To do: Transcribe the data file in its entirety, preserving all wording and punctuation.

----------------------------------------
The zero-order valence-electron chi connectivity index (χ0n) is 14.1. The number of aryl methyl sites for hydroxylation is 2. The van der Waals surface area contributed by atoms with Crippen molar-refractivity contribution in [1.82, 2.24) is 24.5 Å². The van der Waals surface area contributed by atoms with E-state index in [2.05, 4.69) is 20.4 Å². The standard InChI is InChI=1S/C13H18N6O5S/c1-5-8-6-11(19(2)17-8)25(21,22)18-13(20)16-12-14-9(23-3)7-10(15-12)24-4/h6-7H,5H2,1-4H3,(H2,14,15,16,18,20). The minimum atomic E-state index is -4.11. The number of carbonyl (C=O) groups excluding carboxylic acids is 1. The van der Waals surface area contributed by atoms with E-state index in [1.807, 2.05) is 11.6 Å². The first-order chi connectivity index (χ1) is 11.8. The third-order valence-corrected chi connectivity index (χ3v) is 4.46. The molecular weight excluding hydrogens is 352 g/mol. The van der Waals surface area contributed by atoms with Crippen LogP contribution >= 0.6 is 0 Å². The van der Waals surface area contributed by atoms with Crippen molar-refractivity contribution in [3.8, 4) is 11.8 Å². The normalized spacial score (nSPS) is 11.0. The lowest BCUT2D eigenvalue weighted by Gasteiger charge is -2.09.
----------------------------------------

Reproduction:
The zero-order valence-electron chi connectivity index (χ0n) is 14.1. The number of aryl methyl sites for hydroxylation is 2. The van der Waals surface area contributed by atoms with Crippen molar-refractivity contribution in [1.82, 2.24) is 24.5 Å². The van der Waals surface area contributed by atoms with E-state index in [2.05, 4.69) is 20.4 Å². The standard InChI is InChI=1S/C13H18N6O5S/c1-5-8-6-11(19(2)17-8)25(21,22)18-13(20)16-12-14-9(23-3)7-10(15-12)24-4/h6-7H,5H2,1-4H3,(H2,14,15,16,18,20). The minimum atomic E-state index is -4.11. The number of carbonyl (C=O) groups excluding carboxylic acids is 1. The van der Waals surface area contributed by atoms with E-state index in [1.807, 2.05) is 11.6 Å². The first-order chi connectivity index (χ1) is 11.8. The third-order valence-corrected chi connectivity index (χ3v) is 4.46. The molecular weight excluding hydrogens is 352 g/mol. The van der Waals surface area contributed by atoms with Crippen LogP contribution >= 0.6 is 0 Å². The van der Waals surface area contributed by atoms with Crippen molar-refractivity contribution in [3.8, 4) is 11.8 Å². The normalized spacial score (nSPS) is 11.0. The lowest BCUT2D eigenvalue weighted by Gasteiger charge is -2.09.